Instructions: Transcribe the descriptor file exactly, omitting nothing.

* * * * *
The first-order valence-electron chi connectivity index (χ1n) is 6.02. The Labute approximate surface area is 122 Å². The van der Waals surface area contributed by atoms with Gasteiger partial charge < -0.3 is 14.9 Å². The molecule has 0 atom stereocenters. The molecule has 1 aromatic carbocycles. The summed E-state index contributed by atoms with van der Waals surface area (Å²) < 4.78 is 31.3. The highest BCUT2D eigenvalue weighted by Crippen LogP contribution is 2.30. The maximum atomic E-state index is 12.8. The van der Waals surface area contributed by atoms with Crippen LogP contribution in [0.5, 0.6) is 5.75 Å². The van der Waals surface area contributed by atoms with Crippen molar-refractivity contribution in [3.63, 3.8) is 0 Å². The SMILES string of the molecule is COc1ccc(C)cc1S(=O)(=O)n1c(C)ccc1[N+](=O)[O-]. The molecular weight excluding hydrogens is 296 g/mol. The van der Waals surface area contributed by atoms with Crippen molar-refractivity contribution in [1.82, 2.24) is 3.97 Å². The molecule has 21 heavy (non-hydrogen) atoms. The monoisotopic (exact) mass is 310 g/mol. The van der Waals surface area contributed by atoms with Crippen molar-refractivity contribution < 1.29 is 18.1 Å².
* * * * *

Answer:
The first-order valence-electron chi connectivity index (χ1n) is 6.02. The Labute approximate surface area is 122 Å². The van der Waals surface area contributed by atoms with Gasteiger partial charge < -0.3 is 14.9 Å². The molecule has 0 atom stereocenters. The molecule has 1 aromatic carbocycles. The summed E-state index contributed by atoms with van der Waals surface area (Å²) < 4.78 is 31.3. The highest BCUT2D eigenvalue weighted by Crippen LogP contribution is 2.30. The maximum atomic E-state index is 12.8. The van der Waals surface area contributed by atoms with Crippen LogP contribution in [0.5, 0.6) is 5.75 Å². The van der Waals surface area contributed by atoms with Crippen molar-refractivity contribution in [3.63, 3.8) is 0 Å². The SMILES string of the molecule is COc1ccc(C)cc1S(=O)(=O)n1c(C)ccc1[N+](=O)[O-]. The molecular weight excluding hydrogens is 296 g/mol. The van der Waals surface area contributed by atoms with Crippen molar-refractivity contribution in [1.82, 2.24) is 3.97 Å². The molecule has 21 heavy (non-hydrogen) atoms. The monoisotopic (exact) mass is 310 g/mol. The van der Waals surface area contributed by atoms with Crippen molar-refractivity contribution < 1.29 is 18.1 Å².